I keep hearing all over about supply chain problems. A fast-food chain can’t get beef for its menu items. The price of plywood has tripled — if you can find it. Used cars cost more because new cars are in short supply. It’s affected the needlepoint industry as well.
We all know that painted canvases can take six months to arrive after they are ordered. We are all scrambling to figure out how to get finishing done. But supply chain problems affect our threads as well. For the past year, some threads have been in short supply. The most popular colors disappeared from shops first. Today larger companies are getting supplies, but small hand-dyers are still having problems. These threads can take 1-3 months to arrive at the shop.
What’s a stitcher to do?
The most important thing to remember in the time of shortages is to BE FLEXIBLE. Here are some ideas to achieve that.
Shop your stash first. Save threads after you have finished using them to build your stash. Every time you can use a thread from your stash instead of buying one, you certainly save money and may be preventing a delay in stitching your project.
Keep a supply of basics on hand. These should be white, black, a range of flesh and hair colors (if you stitch people), basic metallics, several greens, your favorite background color, and several threads and shades of your favorite color. Having these on hand will allow you to complete or even completely sitch projects when you can’t buy threads for any reason. So often I have been able to turn to my stash of background threads to finish a project.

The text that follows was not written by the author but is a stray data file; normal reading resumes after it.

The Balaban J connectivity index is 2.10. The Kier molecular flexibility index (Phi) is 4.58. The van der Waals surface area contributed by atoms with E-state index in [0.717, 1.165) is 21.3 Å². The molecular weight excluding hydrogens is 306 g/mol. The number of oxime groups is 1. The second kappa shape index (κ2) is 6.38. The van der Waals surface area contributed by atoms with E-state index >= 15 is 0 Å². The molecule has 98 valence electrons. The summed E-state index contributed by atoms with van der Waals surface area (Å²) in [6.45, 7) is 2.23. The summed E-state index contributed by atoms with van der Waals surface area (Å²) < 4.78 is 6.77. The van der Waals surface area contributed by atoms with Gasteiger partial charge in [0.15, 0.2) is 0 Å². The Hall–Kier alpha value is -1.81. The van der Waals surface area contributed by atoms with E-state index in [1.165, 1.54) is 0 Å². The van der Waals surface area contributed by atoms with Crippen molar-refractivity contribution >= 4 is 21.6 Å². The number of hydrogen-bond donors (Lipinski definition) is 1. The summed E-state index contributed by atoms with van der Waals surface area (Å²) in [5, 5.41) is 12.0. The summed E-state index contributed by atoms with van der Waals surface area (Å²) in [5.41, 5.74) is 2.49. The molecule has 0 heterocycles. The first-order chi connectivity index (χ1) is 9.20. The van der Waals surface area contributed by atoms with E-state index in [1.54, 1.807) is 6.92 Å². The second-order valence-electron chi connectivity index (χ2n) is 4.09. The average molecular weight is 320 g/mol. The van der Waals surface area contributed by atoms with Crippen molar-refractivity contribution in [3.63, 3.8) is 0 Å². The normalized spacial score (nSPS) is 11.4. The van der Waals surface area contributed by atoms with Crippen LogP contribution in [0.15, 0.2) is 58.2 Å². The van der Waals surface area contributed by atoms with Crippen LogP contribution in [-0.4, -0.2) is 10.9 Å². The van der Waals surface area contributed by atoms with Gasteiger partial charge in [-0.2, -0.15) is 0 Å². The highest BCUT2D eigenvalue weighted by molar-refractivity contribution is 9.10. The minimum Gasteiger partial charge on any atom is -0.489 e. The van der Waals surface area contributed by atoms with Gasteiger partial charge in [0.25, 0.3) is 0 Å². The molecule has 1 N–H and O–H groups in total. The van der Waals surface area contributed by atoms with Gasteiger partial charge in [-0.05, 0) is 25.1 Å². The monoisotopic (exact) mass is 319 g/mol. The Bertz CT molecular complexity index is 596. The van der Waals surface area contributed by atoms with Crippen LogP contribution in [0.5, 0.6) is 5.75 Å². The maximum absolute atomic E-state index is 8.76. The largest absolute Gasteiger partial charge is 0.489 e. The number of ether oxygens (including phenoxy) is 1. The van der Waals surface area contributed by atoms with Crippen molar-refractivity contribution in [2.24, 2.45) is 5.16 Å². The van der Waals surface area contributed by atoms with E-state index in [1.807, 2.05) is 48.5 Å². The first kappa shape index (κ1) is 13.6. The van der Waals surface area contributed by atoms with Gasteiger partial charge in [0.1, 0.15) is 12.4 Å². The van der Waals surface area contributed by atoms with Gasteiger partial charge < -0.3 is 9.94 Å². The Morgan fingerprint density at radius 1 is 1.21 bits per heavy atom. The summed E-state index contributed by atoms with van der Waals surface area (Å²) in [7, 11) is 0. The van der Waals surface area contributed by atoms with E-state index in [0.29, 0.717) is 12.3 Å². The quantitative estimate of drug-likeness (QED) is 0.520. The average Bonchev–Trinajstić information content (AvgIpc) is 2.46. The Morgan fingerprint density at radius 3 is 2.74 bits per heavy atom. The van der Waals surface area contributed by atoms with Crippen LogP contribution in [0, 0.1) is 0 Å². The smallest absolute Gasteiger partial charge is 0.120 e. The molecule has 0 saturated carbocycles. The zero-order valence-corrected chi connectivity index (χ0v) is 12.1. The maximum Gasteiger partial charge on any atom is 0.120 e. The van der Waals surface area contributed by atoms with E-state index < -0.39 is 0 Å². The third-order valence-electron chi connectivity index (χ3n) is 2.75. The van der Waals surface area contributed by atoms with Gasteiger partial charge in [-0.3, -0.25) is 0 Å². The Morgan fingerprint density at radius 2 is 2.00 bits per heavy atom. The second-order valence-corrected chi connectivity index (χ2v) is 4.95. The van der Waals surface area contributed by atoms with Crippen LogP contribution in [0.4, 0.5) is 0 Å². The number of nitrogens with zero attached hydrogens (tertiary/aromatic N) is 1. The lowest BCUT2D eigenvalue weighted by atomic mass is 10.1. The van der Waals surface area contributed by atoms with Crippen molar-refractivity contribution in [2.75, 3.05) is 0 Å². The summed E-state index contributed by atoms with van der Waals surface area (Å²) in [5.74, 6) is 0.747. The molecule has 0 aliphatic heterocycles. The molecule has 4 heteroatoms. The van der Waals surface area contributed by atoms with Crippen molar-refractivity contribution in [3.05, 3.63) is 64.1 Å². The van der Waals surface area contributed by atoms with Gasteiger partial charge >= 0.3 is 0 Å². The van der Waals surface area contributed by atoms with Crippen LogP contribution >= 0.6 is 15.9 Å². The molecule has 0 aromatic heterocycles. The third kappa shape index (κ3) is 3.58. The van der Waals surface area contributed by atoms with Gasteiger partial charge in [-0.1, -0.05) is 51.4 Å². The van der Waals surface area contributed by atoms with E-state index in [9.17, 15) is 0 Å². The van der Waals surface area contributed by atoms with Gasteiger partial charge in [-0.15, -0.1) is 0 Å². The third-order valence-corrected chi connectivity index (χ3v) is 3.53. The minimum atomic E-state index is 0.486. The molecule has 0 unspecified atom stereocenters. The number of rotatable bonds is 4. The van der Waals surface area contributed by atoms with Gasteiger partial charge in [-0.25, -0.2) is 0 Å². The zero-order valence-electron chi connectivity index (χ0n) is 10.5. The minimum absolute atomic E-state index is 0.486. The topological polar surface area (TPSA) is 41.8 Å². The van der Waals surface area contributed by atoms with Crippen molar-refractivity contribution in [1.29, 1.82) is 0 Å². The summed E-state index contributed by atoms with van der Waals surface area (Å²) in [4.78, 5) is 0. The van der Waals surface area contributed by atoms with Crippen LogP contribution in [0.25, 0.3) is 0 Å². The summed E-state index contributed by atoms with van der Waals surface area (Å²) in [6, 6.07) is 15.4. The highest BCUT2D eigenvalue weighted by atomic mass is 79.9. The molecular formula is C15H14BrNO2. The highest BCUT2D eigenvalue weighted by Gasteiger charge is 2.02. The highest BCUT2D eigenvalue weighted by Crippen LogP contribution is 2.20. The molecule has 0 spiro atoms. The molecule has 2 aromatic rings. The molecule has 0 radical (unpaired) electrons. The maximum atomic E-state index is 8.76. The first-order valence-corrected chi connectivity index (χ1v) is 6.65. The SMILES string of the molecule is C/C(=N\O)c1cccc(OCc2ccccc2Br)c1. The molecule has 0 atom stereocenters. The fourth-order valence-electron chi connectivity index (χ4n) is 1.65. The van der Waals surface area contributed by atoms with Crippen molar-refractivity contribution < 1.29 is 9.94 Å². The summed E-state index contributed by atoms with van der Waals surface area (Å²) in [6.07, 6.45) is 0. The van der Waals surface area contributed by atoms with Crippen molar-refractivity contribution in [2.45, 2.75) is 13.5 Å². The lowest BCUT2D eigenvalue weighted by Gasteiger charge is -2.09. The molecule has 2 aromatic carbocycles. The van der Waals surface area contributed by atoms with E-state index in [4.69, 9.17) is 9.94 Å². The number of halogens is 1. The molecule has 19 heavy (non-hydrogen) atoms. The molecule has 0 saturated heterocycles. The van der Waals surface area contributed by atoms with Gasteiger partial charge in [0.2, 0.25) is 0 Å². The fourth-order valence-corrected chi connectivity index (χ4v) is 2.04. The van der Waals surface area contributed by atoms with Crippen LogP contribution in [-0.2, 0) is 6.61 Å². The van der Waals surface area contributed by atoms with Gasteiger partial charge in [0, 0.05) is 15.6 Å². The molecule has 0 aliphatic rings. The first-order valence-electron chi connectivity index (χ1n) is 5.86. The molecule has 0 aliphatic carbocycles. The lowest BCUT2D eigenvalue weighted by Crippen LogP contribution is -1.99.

Don’t be afraid to substitute. Many threads from different manufacturers are the same in structure and size, even if they are packaged differently. Think about the many brands of stranded silk, often called silk floss. Silk Mori has six strands. Splendor has twelve. Soie d’Alger has seven. Even so, all of these threads have strands of the same width and can be substituted for each other and for cotton embroidery floss.
Being flexible in this way allows you to take advantage of what thread is available.
Be willing to change values of the same color. I have to do this often, especially with gold. It’s been hard to find my favorite Kreinik gold of late. I’ve used up everything in my stash. My solution has been to use other shades of gold in Kreinik and other threads. It’s allowed me to finish many projects this year.
I find that having to do these things has increased my creativity. Although before I start to stitch I may be a bit disappointed in the threads I “settled” for. Once I stitch though, i end up delighted and often surprised by how nice the results look.